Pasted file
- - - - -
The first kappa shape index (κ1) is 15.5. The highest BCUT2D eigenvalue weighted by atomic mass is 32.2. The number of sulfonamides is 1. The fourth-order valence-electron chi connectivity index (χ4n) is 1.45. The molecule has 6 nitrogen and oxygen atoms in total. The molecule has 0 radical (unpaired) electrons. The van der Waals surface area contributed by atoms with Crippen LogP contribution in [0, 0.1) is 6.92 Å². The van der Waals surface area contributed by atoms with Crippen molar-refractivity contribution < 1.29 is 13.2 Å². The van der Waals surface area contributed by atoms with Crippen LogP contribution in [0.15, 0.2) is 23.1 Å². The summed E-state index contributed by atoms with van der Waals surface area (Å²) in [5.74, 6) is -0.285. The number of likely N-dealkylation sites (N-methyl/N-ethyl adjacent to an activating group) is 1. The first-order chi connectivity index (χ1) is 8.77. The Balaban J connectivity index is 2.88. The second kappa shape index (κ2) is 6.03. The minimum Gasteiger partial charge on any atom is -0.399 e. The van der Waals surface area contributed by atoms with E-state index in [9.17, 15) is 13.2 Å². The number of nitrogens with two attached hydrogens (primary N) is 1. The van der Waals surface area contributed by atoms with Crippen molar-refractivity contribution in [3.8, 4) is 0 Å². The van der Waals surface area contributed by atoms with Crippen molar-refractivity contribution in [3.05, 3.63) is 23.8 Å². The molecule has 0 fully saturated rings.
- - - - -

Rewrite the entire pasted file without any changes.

The first kappa shape index (κ1) is 15.5. The highest BCUT2D eigenvalue weighted by atomic mass is 32.2. The number of sulfonamides is 1. The fourth-order valence-electron chi connectivity index (χ4n) is 1.45. The molecule has 6 nitrogen and oxygen atoms in total. The molecule has 0 radical (unpaired) electrons. The van der Waals surface area contributed by atoms with Crippen LogP contribution in [0, 0.1) is 6.92 Å². The van der Waals surface area contributed by atoms with Crippen molar-refractivity contribution < 1.29 is 13.2 Å². The van der Waals surface area contributed by atoms with Crippen LogP contribution in [0.15, 0.2) is 23.1 Å². The summed E-state index contributed by atoms with van der Waals surface area (Å²) in [5.74, 6) is -0.285. The number of likely N-dealkylation sites (N-methyl/N-ethyl adjacent to an activating group) is 1. The first-order chi connectivity index (χ1) is 8.77. The Balaban J connectivity index is 2.88. The second kappa shape index (κ2) is 6.03. The minimum Gasteiger partial charge on any atom is -0.399 e. The van der Waals surface area contributed by atoms with E-state index in [9.17, 15) is 13.2 Å². The number of nitrogens with two attached hydrogens (primary N) is 1. The van der Waals surface area contributed by atoms with Crippen molar-refractivity contribution in [3.8, 4) is 0 Å². The van der Waals surface area contributed by atoms with Crippen molar-refractivity contribution in [3.05, 3.63) is 23.8 Å². The molecule has 0 fully saturated rings.